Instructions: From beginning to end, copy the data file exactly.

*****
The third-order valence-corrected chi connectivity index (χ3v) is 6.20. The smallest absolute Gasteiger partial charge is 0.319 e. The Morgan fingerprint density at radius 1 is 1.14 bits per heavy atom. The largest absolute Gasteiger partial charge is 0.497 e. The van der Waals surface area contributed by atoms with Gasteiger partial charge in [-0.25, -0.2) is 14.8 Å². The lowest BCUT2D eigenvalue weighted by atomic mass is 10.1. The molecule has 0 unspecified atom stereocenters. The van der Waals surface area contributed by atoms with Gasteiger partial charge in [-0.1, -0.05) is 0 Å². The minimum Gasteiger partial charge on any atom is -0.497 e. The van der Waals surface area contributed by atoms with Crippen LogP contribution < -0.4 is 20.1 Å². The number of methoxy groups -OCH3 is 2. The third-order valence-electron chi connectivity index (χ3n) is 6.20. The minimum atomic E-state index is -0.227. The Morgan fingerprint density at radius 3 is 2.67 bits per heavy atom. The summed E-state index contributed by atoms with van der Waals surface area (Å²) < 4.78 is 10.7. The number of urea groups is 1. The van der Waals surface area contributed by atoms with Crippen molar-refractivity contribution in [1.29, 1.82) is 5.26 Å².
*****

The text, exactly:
The third-order valence-corrected chi connectivity index (χ3v) is 6.20. The smallest absolute Gasteiger partial charge is 0.319 e. The Morgan fingerprint density at radius 1 is 1.14 bits per heavy atom. The largest absolute Gasteiger partial charge is 0.497 e. The van der Waals surface area contributed by atoms with Gasteiger partial charge in [-0.25, -0.2) is 14.8 Å². The lowest BCUT2D eigenvalue weighted by atomic mass is 10.1. The molecule has 0 unspecified atom stereocenters. The van der Waals surface area contributed by atoms with Gasteiger partial charge in [-0.1, -0.05) is 0 Å². The minimum Gasteiger partial charge on any atom is -0.497 e. The van der Waals surface area contributed by atoms with Crippen LogP contribution < -0.4 is 20.1 Å². The number of methoxy groups -OCH3 is 2. The third-order valence-electron chi connectivity index (χ3n) is 6.20. The minimum atomic E-state index is -0.227. The Morgan fingerprint density at radius 3 is 2.67 bits per heavy atom. The summed E-state index contributed by atoms with van der Waals surface area (Å²) < 4.78 is 10.7. The number of urea groups is 1. The van der Waals surface area contributed by atoms with Crippen molar-refractivity contribution in [1.29, 1.82) is 5.26 Å².